Apple is reportedly on track to upgrade most of its MacBook models to its own chips by next year. Longtime analyst, Ming-Chi Kuo, in his latest research note, claims Apple is developing an ARM-based MacBook Air and could launch it as early as at the end of this year.
Kuo believes that an upgraded 13.3-inch MacBook Pro powered by Apple Silicon will likely go into mass production in the fourth quarter of this year. Similarly, a new MacBook Air will arrive in that same period or in the first quarter of next year. Neither of these will have any visual changes and will largely feature under-the-hood improvements.
What’s more, Kuo reaffirmed a few of his earlier predictions. These first ARM-based Macs will soon be followed by a 14.1-inch MacBook Pro with a revamped design and an upgraded 16-inch MacBook Pro. They will come equipped with Apple Silicon and the rumored mini-LED displays, a new technology that enables more vibrant and accurate screen quality. Kuo adds, however, that these won’t arrive before at least the second or third quarter of 2021.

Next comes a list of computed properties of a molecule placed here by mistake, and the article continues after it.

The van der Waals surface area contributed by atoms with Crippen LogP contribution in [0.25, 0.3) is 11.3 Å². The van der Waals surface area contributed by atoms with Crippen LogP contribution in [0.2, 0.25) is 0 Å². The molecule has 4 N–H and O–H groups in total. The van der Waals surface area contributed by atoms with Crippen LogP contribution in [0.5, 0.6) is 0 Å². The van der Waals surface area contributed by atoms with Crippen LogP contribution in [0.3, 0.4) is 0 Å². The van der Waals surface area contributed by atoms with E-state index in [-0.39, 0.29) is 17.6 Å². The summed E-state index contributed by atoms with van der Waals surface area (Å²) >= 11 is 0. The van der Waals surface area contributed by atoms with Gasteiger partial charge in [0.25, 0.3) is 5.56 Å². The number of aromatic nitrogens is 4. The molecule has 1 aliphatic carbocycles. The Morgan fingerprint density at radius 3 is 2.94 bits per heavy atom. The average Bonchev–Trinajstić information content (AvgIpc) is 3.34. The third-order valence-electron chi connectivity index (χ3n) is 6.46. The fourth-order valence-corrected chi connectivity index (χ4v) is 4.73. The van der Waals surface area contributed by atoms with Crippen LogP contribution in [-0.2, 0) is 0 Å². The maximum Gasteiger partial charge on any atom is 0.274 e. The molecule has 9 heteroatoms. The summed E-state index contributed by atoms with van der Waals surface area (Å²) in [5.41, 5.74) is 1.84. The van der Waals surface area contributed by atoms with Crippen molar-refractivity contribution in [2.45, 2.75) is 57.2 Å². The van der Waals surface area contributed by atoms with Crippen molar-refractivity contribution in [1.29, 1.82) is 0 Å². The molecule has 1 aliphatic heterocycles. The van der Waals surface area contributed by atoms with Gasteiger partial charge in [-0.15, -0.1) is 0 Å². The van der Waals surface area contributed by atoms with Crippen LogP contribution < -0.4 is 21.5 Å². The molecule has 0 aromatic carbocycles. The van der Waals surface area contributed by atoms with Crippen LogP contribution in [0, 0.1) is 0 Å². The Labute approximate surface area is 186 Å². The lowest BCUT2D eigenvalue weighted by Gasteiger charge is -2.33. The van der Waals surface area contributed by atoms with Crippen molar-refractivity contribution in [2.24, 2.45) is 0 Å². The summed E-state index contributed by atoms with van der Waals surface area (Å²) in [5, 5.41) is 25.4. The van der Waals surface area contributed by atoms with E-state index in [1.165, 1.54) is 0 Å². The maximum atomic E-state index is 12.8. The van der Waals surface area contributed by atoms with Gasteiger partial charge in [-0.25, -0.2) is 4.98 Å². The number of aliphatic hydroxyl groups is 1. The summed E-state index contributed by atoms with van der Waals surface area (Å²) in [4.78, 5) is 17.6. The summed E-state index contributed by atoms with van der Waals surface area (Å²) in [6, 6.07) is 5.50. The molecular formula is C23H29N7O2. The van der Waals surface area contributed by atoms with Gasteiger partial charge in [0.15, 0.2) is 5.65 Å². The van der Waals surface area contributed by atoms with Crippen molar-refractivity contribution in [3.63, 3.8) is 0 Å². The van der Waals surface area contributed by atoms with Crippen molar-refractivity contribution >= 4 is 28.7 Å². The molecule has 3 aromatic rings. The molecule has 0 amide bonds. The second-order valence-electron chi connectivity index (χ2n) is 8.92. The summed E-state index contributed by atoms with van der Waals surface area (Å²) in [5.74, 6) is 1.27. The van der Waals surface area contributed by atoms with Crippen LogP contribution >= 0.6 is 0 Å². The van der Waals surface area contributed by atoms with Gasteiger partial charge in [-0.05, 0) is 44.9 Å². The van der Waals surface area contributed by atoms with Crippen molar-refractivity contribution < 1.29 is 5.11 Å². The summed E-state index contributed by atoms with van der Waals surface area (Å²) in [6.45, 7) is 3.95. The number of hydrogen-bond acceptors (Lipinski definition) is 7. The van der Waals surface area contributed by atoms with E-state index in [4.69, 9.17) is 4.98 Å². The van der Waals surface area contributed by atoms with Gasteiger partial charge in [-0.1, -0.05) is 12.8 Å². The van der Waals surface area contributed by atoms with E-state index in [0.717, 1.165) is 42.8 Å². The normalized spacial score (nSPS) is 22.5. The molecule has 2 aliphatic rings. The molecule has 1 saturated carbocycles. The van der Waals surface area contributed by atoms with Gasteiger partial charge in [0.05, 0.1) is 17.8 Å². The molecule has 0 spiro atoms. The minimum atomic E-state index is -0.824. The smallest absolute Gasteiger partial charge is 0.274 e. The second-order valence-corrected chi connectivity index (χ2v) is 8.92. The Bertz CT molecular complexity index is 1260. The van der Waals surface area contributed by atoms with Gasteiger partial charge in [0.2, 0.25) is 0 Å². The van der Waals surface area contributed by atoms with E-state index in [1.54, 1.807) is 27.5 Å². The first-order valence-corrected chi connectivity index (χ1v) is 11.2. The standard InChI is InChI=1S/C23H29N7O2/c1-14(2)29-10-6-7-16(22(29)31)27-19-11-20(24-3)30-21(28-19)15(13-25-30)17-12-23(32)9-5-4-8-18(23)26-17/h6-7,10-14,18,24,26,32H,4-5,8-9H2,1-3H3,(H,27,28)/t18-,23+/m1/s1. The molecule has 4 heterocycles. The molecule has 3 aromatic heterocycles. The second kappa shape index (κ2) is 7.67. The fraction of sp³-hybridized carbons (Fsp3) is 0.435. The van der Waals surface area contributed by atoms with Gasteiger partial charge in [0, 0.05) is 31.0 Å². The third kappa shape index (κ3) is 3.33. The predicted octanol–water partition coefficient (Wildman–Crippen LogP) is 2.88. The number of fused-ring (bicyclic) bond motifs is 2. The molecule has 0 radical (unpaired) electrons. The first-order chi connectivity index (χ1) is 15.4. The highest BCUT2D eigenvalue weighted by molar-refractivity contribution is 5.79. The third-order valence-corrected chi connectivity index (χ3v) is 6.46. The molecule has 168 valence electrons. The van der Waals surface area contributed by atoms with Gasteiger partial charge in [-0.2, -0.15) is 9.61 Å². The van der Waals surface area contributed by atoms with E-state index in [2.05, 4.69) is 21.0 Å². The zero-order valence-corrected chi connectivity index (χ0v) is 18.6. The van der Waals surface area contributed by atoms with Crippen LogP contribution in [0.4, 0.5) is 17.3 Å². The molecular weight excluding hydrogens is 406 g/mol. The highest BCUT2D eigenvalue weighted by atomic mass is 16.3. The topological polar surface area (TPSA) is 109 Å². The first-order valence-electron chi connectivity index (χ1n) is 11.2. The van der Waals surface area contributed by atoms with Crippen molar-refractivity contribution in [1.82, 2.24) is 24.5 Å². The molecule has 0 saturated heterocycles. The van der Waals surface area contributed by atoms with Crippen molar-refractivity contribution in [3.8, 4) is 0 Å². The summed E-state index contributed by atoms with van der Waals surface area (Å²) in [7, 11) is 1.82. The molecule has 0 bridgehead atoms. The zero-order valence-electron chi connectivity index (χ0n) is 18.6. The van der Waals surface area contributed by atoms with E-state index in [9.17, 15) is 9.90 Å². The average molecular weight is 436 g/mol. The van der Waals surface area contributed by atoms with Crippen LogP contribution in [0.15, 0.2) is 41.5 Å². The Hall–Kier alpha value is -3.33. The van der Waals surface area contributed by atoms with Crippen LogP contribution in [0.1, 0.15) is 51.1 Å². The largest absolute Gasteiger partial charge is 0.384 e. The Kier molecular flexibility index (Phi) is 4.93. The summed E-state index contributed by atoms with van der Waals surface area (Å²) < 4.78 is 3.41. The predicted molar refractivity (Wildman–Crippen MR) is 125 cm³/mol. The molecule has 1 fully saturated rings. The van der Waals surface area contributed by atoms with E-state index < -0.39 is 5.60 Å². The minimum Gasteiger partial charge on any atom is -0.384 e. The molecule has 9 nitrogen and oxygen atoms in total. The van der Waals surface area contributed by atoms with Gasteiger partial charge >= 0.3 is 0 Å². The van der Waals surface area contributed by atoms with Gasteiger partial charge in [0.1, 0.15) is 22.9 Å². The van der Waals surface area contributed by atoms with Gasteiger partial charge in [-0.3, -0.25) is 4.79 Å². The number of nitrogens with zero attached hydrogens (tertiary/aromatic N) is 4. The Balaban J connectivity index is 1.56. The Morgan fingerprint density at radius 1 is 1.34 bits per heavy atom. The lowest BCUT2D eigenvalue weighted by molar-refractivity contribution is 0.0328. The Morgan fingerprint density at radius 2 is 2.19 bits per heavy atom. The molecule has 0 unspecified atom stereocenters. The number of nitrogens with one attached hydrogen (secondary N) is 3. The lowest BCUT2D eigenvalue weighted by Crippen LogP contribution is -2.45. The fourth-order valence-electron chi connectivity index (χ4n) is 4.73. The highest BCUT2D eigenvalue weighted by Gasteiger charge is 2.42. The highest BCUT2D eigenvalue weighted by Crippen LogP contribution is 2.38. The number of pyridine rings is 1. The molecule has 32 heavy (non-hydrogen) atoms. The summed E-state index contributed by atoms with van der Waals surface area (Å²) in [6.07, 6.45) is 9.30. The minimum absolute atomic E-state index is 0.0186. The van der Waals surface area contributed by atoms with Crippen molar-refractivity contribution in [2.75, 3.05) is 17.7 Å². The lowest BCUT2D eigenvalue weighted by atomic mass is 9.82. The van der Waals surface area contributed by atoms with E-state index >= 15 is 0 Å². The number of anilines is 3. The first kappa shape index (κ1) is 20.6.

The report doesn’t share an update on the upcoming iMac with an “all-new form factor design” and a 24-inch display. In another research note last month, Kuo predicted that a revamped 24-inch iMac will arrive sometime in this year’s third quarter and that Apple will soon follow it up with an ARM variant in the first half of 2021.
As per Kuo, Apple is also reportedly working on a mysterious new redesigned MacBook that will enter mass production in the second half of 2021 and is believed to be the long-rumored 12-inch MacBook that a few reports have suggested in the past.
At its virtual developer conference WWDC last month, Apple said it expects to launch the first line of ARM-based Macs later this year and plans to complete its transition to its own processors by the end of 2021. Apple didn’t share any concrete figures to tell how fast its ARM chips really are compared to their Intel counterparts but Kuo believes these early ARM Macs will offer a 50-100% performance boost. The Cupertino, California-based company has already begun rolling out special ARM-based Mac Mini kits to developers so that they can optimize their apps before the new Macs land.
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